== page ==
Over at Ransom Notes, I’m hoping to introduce some more folks to the series, and here I’m printing an expanded edition of her own account of its origin and her experience with it.
PA: By spring of 2008, I’d been blogging for nearly two years. One thing that bothered me about blogging was its solipsistic nature. It was mostly about me, day after day: my writing problems, movies I’d seen, books I was reading. Why did anyone want to read that? What I enjoyed about blogging most was the network of people I’d connected with and I began to think about some sort of joint project we could work on. (Flash fiction challenges was another project I started around them. But again, they were self-promotional to some extent). What I didn’t want to do was get into the habit of reviewing current books. I knew I could never give a contemporary writer a bad review so what value would a stream of good reviews have. Also I didn’t like to be held to reading current or solely crime fiction books. And there were enough blogs reviewing current books and doing it very well.
One day I was browsing at a flea market and saw shelves of books by writers that I’d read or knew about as a child. Names like Mary Stewart, Peter Dickson, Sloane Wilson, Colin Dexter, Herman Wouk. The dusty old books sold for under a dollar. Or didn’t even sell for under a dollar, to be frank. Why? If you look at the New York Times best sellers lists for the early fifties, Frank Yerby had four books on the list between 1950-55; Francis Parkinson Keyes, four too. Thomas B. Costain, three. Are these books worth resurrecting? I thought a lot of them were.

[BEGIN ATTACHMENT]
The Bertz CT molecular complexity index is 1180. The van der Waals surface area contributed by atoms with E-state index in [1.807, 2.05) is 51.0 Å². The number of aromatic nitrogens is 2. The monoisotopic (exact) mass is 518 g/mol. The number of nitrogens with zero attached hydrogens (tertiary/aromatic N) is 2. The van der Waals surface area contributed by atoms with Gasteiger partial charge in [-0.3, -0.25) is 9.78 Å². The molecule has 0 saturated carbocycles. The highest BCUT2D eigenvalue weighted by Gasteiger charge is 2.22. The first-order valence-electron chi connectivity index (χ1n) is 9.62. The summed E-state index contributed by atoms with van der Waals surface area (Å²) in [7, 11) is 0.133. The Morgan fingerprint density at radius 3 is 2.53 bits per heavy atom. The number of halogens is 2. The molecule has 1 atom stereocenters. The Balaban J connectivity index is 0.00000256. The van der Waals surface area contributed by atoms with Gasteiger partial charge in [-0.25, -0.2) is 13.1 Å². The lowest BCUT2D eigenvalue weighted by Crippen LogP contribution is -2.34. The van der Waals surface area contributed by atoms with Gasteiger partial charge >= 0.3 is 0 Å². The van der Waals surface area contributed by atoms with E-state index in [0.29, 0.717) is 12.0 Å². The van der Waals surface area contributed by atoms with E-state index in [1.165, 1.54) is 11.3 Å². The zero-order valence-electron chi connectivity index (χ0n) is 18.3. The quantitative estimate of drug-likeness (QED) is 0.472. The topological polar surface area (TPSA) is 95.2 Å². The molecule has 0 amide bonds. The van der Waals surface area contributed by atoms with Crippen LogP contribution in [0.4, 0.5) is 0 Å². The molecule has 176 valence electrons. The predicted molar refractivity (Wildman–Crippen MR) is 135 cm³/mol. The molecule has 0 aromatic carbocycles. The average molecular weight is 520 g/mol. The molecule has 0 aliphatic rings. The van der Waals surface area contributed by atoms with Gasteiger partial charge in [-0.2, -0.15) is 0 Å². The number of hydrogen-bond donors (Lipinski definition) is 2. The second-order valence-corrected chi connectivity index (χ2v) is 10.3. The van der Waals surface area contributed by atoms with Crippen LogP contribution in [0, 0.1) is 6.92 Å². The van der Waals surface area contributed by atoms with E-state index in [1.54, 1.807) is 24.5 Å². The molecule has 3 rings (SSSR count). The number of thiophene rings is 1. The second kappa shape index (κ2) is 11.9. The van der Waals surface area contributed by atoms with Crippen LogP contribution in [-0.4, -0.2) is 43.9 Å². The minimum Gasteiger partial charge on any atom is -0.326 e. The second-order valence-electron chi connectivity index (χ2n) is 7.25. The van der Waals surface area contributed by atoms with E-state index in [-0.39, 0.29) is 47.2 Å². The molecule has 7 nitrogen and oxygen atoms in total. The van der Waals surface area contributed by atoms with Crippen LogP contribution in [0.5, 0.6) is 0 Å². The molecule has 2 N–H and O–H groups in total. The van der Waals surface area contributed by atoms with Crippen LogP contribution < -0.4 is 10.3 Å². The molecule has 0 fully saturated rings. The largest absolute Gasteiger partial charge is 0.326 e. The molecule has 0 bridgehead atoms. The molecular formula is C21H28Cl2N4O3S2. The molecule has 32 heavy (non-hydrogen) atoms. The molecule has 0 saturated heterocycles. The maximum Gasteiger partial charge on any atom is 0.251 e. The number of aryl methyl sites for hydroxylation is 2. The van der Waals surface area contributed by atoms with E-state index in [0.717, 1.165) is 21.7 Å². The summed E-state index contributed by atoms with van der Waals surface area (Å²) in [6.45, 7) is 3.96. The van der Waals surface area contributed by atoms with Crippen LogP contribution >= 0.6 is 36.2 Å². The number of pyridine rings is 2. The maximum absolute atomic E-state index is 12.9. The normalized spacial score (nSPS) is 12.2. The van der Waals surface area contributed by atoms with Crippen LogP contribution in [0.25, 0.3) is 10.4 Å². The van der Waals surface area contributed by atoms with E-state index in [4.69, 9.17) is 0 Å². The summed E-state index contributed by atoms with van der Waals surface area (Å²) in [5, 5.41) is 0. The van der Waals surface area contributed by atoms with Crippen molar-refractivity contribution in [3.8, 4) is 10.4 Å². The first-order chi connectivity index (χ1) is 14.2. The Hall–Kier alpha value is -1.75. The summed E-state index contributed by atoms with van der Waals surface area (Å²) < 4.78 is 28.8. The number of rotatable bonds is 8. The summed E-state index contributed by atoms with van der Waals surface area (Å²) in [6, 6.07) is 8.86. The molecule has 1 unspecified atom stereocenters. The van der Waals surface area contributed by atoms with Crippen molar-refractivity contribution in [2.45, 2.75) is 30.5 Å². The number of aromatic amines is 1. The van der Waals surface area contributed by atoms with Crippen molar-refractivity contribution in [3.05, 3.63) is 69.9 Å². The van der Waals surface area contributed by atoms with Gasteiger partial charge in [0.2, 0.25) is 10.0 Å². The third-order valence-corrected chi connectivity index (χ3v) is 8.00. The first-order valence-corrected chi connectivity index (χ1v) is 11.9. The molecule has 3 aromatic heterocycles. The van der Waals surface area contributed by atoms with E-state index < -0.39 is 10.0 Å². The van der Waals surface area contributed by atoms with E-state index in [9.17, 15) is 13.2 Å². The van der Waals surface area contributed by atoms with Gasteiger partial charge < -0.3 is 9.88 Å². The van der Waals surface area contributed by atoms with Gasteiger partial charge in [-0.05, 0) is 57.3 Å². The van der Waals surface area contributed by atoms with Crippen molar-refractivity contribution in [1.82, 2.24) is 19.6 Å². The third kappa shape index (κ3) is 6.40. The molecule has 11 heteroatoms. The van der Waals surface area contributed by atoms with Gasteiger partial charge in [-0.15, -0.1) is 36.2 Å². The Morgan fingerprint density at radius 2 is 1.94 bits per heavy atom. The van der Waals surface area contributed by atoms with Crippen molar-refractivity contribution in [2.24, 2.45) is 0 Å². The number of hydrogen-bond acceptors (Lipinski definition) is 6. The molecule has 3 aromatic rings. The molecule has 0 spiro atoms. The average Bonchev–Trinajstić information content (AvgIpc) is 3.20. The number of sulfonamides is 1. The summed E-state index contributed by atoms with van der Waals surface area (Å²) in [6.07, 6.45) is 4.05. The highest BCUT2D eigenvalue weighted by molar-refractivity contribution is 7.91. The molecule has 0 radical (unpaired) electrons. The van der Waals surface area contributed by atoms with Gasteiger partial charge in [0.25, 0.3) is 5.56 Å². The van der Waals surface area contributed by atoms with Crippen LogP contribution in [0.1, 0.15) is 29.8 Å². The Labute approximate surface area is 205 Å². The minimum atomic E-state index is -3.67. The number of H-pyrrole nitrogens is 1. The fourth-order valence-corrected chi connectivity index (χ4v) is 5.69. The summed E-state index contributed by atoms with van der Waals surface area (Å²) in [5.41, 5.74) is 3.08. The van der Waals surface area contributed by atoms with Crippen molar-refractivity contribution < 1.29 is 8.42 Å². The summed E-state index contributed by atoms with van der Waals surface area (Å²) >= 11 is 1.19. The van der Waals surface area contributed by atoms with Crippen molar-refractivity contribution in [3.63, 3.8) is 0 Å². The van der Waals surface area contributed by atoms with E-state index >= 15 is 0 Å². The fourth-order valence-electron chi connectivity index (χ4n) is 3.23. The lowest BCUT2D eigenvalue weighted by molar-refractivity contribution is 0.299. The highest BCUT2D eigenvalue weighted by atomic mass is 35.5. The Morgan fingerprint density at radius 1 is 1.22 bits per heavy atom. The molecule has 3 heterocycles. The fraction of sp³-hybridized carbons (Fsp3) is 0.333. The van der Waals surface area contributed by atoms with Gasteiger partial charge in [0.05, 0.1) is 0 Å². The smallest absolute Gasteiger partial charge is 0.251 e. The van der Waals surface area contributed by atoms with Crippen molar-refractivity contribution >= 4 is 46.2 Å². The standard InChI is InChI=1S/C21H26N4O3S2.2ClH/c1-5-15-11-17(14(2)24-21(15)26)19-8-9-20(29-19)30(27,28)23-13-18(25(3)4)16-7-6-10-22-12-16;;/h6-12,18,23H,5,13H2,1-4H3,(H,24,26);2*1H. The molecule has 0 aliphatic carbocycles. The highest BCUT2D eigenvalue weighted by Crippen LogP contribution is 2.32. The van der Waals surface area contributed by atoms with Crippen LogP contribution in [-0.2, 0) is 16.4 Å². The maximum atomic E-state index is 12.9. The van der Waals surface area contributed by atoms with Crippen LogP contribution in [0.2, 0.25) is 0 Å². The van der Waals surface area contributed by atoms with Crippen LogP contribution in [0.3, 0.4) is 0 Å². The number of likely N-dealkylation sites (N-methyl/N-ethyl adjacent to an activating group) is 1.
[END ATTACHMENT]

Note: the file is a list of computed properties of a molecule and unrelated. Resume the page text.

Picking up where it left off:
So I asked a few of the friends I had made online if they would like to write about a forgotten book on April 25, 2008. I would write one myself (Desperate Characters by Paula Fox) and post links to their blogs. I called the project The Book You Have To Read, but almost immediately, people referred to it as Forgotten Books. I asked each of the original reviewers to pass the torch to someone else.
Two interesting things happened. One of the initial reviewers passed the torch to Ali Karim and his review the second week, appearing on The Rap Sheet, turned it into a joint project when J, Kingston Pierce picked it up. Secondly, when we came to week two, Bill Crider wrote a second review. It’d never occurred to me that anyone would do it a second time—especially not consecutively. Someone had to call it to my attention before I inserted his link. To date, Bill has done a review of a forgotten every week for two and a half years. A number of other reviewers nearly match his devotion. They are truly what keeps it going.